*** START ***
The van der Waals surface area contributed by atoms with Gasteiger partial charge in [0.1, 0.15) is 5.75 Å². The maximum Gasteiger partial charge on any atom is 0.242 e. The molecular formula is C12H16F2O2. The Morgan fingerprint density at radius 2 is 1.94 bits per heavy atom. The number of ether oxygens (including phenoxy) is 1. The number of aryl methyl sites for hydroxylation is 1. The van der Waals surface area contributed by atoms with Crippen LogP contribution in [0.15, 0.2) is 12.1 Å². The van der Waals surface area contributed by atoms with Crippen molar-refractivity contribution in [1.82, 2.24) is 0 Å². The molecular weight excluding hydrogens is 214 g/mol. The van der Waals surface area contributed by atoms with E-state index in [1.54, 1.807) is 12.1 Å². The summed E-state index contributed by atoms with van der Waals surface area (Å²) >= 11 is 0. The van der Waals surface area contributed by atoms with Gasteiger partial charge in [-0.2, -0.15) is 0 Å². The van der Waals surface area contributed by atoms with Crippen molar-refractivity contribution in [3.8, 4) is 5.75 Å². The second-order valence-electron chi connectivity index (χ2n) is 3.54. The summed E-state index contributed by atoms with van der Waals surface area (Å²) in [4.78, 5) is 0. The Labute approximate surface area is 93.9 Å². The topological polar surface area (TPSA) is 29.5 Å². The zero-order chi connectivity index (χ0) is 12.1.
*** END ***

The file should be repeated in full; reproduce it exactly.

The van der Waals surface area contributed by atoms with Gasteiger partial charge in [0.1, 0.15) is 5.75 Å². The maximum Gasteiger partial charge on any atom is 0.242 e. The molecular formula is C12H16F2O2. The Morgan fingerprint density at radius 2 is 1.94 bits per heavy atom. The number of ether oxygens (including phenoxy) is 1. The number of aryl methyl sites for hydroxylation is 1. The van der Waals surface area contributed by atoms with Crippen LogP contribution in [0.15, 0.2) is 12.1 Å². The van der Waals surface area contributed by atoms with Crippen molar-refractivity contribution in [1.82, 2.24) is 0 Å². The molecular weight excluding hydrogens is 214 g/mol. The van der Waals surface area contributed by atoms with E-state index in [1.54, 1.807) is 12.1 Å². The summed E-state index contributed by atoms with van der Waals surface area (Å²) >= 11 is 0. The van der Waals surface area contributed by atoms with Gasteiger partial charge in [-0.2, -0.15) is 0 Å². The van der Waals surface area contributed by atoms with Crippen molar-refractivity contribution in [3.8, 4) is 5.75 Å². The second-order valence-electron chi connectivity index (χ2n) is 3.54. The summed E-state index contributed by atoms with van der Waals surface area (Å²) in [4.78, 5) is 0. The Labute approximate surface area is 93.9 Å². The topological polar surface area (TPSA) is 29.5 Å². The zero-order chi connectivity index (χ0) is 12.1.